On Saturday, April 22, thousands of people in cities and towns throughout the United States and around the world will be marching to show public support for science. There will be a march on the Boston Common from 1-4 PM. I hope you will join me!
I am marching for science because I believe we need a scientifically literate society. There are profound scientific issues facing our civilization. These issues include the acceleration of automation, developments in artificial intelligence and gene-editing technology, the race to find cures to diseases, adaptation to a changing climate, and the expansion of humanity’s presence in the solar system. We need a scientifically literate society to confront these challenges and so many more. We need a scientifically literate society so that we can openly innovate and build new industries that will create the opportunities of tomorrow. And we need leaders who will enact evidence-based policies and pull us towards a higher enlightenment.
As law students and future lawyers, we know that the legal profession is a noble one that is committed to defending and searching for the truth. Science too is a noble pursuit.
The words of Ibn al-Haytham particularly resonated with me:
“Finding truth is difficult. And the road to it is rough. As seekers of the truth you will be wise to withhold judgment and not simply put your trust in the writings of the ancients. You must question and critically examine those writings from every side. You must admit only to argument and experiment, and not to the sayings of any person. For every human being is vulnerable to all kinds of imperfection. As seekers of the truth we must also suspect and question our own ideas as we perform our investigations, to avoid falling into prejudice or careless thinking. Take this course and truth will be revealed to you.” —Ibn al-Haytham, who was a scientist during the Golden Age of Science in Muslim civilization and who understood the scientific method 200 years before the Enlightenment reached Europe
Here is more information about the March for Science in Boston:
“I think you’re going to see more young people running for office for the first time in these next elections than ran for the first time inspired by President Obama’s success. … In my experience on the presidential stage — a tour that was shorter than I would have hoped — it seemed that anger and fear were the animating emotions of the entire election.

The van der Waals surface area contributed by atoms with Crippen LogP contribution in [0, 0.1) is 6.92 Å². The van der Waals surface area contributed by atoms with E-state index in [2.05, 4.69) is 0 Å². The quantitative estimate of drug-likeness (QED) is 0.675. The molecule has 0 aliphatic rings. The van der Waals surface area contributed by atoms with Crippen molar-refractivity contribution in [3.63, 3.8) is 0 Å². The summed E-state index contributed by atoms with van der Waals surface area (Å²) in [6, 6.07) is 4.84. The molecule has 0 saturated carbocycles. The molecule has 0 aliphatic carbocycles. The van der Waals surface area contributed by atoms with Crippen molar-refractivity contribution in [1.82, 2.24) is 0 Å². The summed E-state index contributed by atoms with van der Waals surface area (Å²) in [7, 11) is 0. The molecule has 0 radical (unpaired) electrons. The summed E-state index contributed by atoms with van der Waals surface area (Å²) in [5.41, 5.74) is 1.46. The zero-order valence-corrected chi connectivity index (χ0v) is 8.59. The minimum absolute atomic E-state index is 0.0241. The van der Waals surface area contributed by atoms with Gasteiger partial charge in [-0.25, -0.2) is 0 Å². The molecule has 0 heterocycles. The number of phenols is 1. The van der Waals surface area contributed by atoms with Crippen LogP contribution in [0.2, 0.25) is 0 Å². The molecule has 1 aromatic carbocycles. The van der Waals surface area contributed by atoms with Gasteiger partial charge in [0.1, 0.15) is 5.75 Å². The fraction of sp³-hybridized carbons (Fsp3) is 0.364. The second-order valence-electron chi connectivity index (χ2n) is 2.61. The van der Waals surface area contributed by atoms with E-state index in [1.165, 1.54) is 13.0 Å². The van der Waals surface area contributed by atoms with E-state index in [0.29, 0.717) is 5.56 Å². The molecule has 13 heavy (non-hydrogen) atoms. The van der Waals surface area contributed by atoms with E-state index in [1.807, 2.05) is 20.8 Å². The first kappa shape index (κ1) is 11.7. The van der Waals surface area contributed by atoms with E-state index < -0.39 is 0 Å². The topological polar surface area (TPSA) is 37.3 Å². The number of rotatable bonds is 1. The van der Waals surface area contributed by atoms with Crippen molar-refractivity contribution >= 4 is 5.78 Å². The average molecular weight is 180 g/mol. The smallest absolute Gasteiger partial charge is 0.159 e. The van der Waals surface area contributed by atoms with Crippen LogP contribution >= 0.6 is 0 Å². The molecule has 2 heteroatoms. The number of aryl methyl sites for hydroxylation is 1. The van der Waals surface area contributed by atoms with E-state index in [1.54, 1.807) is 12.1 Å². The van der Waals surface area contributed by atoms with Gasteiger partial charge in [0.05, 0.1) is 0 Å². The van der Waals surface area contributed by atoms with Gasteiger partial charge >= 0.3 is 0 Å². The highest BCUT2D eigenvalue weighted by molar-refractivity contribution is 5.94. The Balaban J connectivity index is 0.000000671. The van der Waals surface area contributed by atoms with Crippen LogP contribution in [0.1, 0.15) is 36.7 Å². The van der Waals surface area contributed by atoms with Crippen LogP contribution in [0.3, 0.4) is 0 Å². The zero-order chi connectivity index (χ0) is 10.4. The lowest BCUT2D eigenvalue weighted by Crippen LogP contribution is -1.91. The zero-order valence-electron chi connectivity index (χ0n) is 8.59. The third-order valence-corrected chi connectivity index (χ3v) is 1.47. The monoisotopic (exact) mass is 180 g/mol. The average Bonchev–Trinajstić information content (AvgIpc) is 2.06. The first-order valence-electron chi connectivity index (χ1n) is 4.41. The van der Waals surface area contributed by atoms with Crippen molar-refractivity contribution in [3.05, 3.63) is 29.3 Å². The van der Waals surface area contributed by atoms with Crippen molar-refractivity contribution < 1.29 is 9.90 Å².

It has been and continues to be a privilege to witness some of the most vulnerable moments of a person’s life, to stand with them, and try to help. The young people with whom I’ve worked have radically different stories than my own, and I imagine different from most law students. My years spent working with them have shown me that while ongoing assistance and intervention in domestic, educational and religious environments is crucial, it can only do so much in the face of a legal system which, for example, occasionally punishes children for problems for which they are not directly responsible. These young people deserve someone fighting on their side who has walked alongside them and experienced a piece of their story. Here are three that have stayed with me. I’ve changed names, but otherwise told them as they happened.
When Jackson’s foster mom dropped him off at the ER, she gave the nurses a piece of advice: don’t let him play dinosaur inside. This was passed along to the director of the behavioral and mental health unit at a different hospital where he ended up, and was repeated to every staff member who worked with him: no dinosaur inside.
Author’s Note: Boston College Law School offers students the opportunity to do a full-time semester-in-practice in Washington, DC.
This fall I am working as a Law Intern at the White House Office of Science and Technology Policy. My other classmates from BC Law are working in various federal agencies and nonprofits, including the Department of Justice and the Federal Trade Commission, as well as the US House of Representatives. Throughout the semester, I will be highlighting all of our experiences.